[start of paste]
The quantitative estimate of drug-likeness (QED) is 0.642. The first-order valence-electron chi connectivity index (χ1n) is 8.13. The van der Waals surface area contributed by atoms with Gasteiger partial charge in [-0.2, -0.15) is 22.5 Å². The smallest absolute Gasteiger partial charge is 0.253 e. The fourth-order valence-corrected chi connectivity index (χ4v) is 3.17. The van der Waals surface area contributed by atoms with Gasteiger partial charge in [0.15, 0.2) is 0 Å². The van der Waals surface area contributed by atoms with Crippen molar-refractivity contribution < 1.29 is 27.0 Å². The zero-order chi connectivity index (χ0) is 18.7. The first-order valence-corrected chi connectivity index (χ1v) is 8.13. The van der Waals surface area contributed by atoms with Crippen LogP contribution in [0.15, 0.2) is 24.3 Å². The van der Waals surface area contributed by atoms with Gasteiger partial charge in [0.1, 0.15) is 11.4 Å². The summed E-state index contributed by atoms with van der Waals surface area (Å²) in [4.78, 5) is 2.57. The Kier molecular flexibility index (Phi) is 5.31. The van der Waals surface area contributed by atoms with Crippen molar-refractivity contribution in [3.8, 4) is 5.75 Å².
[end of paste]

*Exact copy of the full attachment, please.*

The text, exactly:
The quantitative estimate of drug-likeness (QED) is 0.642. The first-order valence-electron chi connectivity index (χ1n) is 8.13. The van der Waals surface area contributed by atoms with Gasteiger partial charge in [-0.2, -0.15) is 22.5 Å². The smallest absolute Gasteiger partial charge is 0.253 e. The fourth-order valence-corrected chi connectivity index (χ4v) is 3.17. The van der Waals surface area contributed by atoms with Gasteiger partial charge in [0.15, 0.2) is 0 Å². The van der Waals surface area contributed by atoms with Crippen molar-refractivity contribution < 1.29 is 27.0 Å². The zero-order chi connectivity index (χ0) is 18.7. The first-order valence-corrected chi connectivity index (χ1v) is 8.13. The van der Waals surface area contributed by atoms with Crippen LogP contribution in [0.15, 0.2) is 24.3 Å². The van der Waals surface area contributed by atoms with Gasteiger partial charge in [0.1, 0.15) is 11.4 Å². The summed E-state index contributed by atoms with van der Waals surface area (Å²) in [4.78, 5) is 2.57. The Kier molecular flexibility index (Phi) is 5.31. The van der Waals surface area contributed by atoms with Crippen molar-refractivity contribution in [3.8, 4) is 5.75 Å².